In Montenegro, a highway financed by Beijing configures as a one-sided pact, since the amount of the debt is tantamount to a quarter of the entire GDP of the country (!). In Laos, a railway line is as much as half of the country’s annual GDP. It is estimated that in the period 2000-2014 the Chinese Government has financed projects amounting to 354 billion dollars. President Trump has described “predatory” such initiatives and Christine Lagarde, Executive Director of the International Monetary Fund, has highlighted several problematic issues, hoping that “the Belt and Road Initiative will develop only where it is really necessary”.

The most pressing concerns relate to the conditions that the Government and the Chinese state-bodies are able to exercise in Europe, particularly in Italy, whenever Beijing intends to acquire companies of strategic value for our countries and for the brand “Made in Italy”. Such deals come at extremely disadvantageous conditions for the “Italian system”, for the economy and for the protection of data and technology endangered by the lack of any condition of reciprocity.

In early 2018, all EU Ambassadors but the Hungarian in Beijing signed off a report to Brussels warning against the challenge for free market rules posed by the new Chinese “silk roads”. The majority of Chinese investments in the European Union in 2017 come from state-owned companies and the most attractive sectors for Chinese capital are critical infrastructures of national importance in strategic sectors such as transport, energy and the digital sector.

Through state-run companies, China has access to information of national and European strategic relevance regarding investments closely linked to global geopolitical strategies, especially in the field of energy supply, patents and technological innovations including the digital and automation sectors. Europe is still lacking a real “shield” against intrusive investments hiding a political agenda and casting doubts whether foreign powers present in strategic sectors closely linked to national and European security should be therefore accepted in the cockpit.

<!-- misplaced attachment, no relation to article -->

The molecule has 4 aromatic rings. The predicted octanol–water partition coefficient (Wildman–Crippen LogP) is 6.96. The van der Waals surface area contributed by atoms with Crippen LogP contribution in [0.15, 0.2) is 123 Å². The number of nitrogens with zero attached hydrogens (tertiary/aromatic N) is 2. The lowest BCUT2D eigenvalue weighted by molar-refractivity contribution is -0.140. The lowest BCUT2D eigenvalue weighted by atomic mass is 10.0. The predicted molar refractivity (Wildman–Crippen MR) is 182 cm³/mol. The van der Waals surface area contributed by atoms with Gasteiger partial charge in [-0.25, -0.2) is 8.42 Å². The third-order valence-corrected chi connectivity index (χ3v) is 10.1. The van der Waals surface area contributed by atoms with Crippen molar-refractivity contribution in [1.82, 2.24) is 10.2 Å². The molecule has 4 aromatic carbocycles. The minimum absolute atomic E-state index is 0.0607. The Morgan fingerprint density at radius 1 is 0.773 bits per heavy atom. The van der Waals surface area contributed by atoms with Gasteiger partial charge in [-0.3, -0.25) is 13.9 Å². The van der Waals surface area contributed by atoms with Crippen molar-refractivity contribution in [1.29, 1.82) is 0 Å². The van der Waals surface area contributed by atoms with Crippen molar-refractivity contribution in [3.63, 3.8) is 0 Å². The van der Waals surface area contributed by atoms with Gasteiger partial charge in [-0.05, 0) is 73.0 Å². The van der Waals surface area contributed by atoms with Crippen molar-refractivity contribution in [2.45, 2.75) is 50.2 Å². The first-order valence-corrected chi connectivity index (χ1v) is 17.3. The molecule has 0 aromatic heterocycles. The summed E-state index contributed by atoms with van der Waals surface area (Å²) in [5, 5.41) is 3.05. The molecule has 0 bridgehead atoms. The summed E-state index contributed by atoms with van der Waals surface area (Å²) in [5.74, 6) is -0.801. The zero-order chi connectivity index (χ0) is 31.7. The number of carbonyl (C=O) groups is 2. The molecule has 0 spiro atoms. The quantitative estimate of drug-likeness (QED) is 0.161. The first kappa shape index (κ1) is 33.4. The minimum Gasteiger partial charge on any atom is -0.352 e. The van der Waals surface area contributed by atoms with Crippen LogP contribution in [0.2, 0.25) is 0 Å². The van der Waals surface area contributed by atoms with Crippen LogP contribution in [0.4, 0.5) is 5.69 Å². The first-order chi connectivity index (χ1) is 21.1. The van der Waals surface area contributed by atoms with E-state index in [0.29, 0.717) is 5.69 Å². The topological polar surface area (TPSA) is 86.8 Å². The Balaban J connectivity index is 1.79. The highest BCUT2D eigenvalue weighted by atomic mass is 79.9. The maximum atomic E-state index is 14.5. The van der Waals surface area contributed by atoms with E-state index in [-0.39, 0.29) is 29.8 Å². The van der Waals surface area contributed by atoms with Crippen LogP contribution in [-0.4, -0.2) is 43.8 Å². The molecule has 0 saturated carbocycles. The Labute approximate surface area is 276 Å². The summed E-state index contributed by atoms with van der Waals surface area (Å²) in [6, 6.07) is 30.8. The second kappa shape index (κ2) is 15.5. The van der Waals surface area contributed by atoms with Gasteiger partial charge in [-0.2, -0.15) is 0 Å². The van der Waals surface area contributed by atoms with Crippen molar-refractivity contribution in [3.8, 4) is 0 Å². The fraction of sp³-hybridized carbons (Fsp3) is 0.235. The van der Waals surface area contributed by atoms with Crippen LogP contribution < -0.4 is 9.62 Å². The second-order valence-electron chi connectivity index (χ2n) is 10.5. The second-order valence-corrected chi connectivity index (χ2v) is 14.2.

Furthermore, Italian and European investments in China are strongly conditioned by market restrictions , which means that the principle of reciprocity is not in place, thus forcing Italian and European companies to compete on uneven ground that greatly benefits Chinese companies. Unlike the European Union, the United States have a system to review foreign investments, the Committee on Foreign Investment in the United States (CFIUS), which evaluates whether a given foreign investment can damage national security. In Europe a similar body does not exist. Currently, the European Commission is examining a proposal to set up a system of coordination of national screening systems.

In August, I heard senior political actors at the national and European level, supposedly concerned for the rule of law and the principles of liberal democracy enshrined in the Treaties, treating the Belt and Road Initiative and the New Silk Road as some sort of revealed truth, labelling them as the “Marshall Plan” of the millennium, slavishly echoing Beijing’s arguments and the propaganda. The recent separate missions to China by Finance Minister Tria, Deputy Prime Minister Di Maio and Undersecretary Geraci ended with emphatic statements on the important advantages deriving from Chinese take-overs in strategic sectors, mainly transport and technology.

Unfortunately, this trend is not new in the Italian political and business world. Our country has often shown eagerness to “be the first” to seize easy opportunities provided by extremely complex markets, in countries where market rules, respect for foreign investors, equality of treatment and reciprocity always come later, much later, following other priorities marked by ideological, nationalistic and even militaristic interests, as it was the case with Iran.

Trump, Macron, Merkel and May have serious concerns and are working on measures to put in place in order to protect their national interests: given the vital need to protect the “Made in Italy” in strategic companies as well as consumer goods and services, shouldn’t Italy too pay much more attention to their national interest and have a more objective assessment of the “Chinese question”?

Amb. Giulio Terzi